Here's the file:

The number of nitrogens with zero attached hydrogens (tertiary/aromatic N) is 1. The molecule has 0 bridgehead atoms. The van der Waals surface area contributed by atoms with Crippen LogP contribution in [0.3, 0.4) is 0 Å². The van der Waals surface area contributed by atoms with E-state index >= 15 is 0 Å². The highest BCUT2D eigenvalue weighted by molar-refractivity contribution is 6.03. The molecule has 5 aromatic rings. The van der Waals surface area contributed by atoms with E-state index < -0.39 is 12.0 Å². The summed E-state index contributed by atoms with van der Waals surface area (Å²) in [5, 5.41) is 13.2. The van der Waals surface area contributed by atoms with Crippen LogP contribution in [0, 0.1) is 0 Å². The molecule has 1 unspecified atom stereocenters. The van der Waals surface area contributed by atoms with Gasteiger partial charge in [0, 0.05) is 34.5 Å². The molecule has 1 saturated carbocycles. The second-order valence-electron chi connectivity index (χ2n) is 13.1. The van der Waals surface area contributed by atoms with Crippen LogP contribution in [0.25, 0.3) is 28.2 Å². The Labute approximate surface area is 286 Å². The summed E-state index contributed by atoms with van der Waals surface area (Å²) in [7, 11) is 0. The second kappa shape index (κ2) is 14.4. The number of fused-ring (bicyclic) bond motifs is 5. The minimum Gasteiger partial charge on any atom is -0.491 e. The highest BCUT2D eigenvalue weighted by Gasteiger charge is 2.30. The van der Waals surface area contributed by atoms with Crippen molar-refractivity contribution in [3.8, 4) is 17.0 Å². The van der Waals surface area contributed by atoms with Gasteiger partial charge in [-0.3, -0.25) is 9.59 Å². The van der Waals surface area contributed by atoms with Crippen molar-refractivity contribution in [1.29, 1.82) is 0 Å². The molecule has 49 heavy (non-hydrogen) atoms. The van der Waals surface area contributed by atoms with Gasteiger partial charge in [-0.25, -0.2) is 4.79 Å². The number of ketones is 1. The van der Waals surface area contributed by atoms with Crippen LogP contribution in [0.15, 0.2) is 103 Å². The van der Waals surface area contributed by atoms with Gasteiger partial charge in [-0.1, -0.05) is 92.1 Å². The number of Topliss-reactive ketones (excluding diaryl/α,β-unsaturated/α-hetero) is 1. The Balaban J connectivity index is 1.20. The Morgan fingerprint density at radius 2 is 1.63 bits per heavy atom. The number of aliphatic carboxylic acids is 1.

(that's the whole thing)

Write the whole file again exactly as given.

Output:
The number of nitrogens with zero attached hydrogens (tertiary/aromatic N) is 1. The molecule has 0 bridgehead atoms. The van der Waals surface area contributed by atoms with Crippen LogP contribution in [0.3, 0.4) is 0 Å². The van der Waals surface area contributed by atoms with E-state index >= 15 is 0 Å². The highest BCUT2D eigenvalue weighted by molar-refractivity contribution is 6.03. The molecule has 5 aromatic rings. The van der Waals surface area contributed by atoms with E-state index < -0.39 is 12.0 Å². The summed E-state index contributed by atoms with van der Waals surface area (Å²) in [5, 5.41) is 13.2. The van der Waals surface area contributed by atoms with Crippen LogP contribution in [0, 0.1) is 0 Å². The molecule has 1 unspecified atom stereocenters. The van der Waals surface area contributed by atoms with Gasteiger partial charge in [0, 0.05) is 34.5 Å². The molecule has 1 saturated carbocycles. The second-order valence-electron chi connectivity index (χ2n) is 13.1. The van der Waals surface area contributed by atoms with Crippen LogP contribution in [0.25, 0.3) is 28.2 Å². The Labute approximate surface area is 286 Å². The summed E-state index contributed by atoms with van der Waals surface area (Å²) in [7, 11) is 0. The second kappa shape index (κ2) is 14.4. The number of fused-ring (bicyclic) bond motifs is 5. The minimum Gasteiger partial charge on any atom is -0.491 e. The highest BCUT2D eigenvalue weighted by Gasteiger charge is 2.30. The van der Waals surface area contributed by atoms with Crippen molar-refractivity contribution in [3.8, 4) is 17.0 Å². The van der Waals surface area contributed by atoms with Gasteiger partial charge in [-0.3, -0.25) is 9.59 Å². The van der Waals surface area contributed by atoms with Crippen molar-refractivity contribution in [1.29, 1.82) is 0 Å². The molecule has 49 heavy (non-hydrogen) atoms. The van der Waals surface area contributed by atoms with Gasteiger partial charge in [-0.25, -0.2) is 4.79 Å². The number of ketones is 1. The van der Waals surface area contributed by atoms with Crippen LogP contribution in [0.15, 0.2) is 103 Å². The van der Waals surface area contributed by atoms with Gasteiger partial charge in [-0.1, -0.05) is 92.1 Å². The number of Topliss-reactive ketones (excluding diaryl/α,β-unsaturated/α-hetero) is 1. The Balaban J connectivity index is 1.20. The Morgan fingerprint density at radius 2 is 1.63 bits per heavy atom. The number of aliphatic carboxylic acids is 1.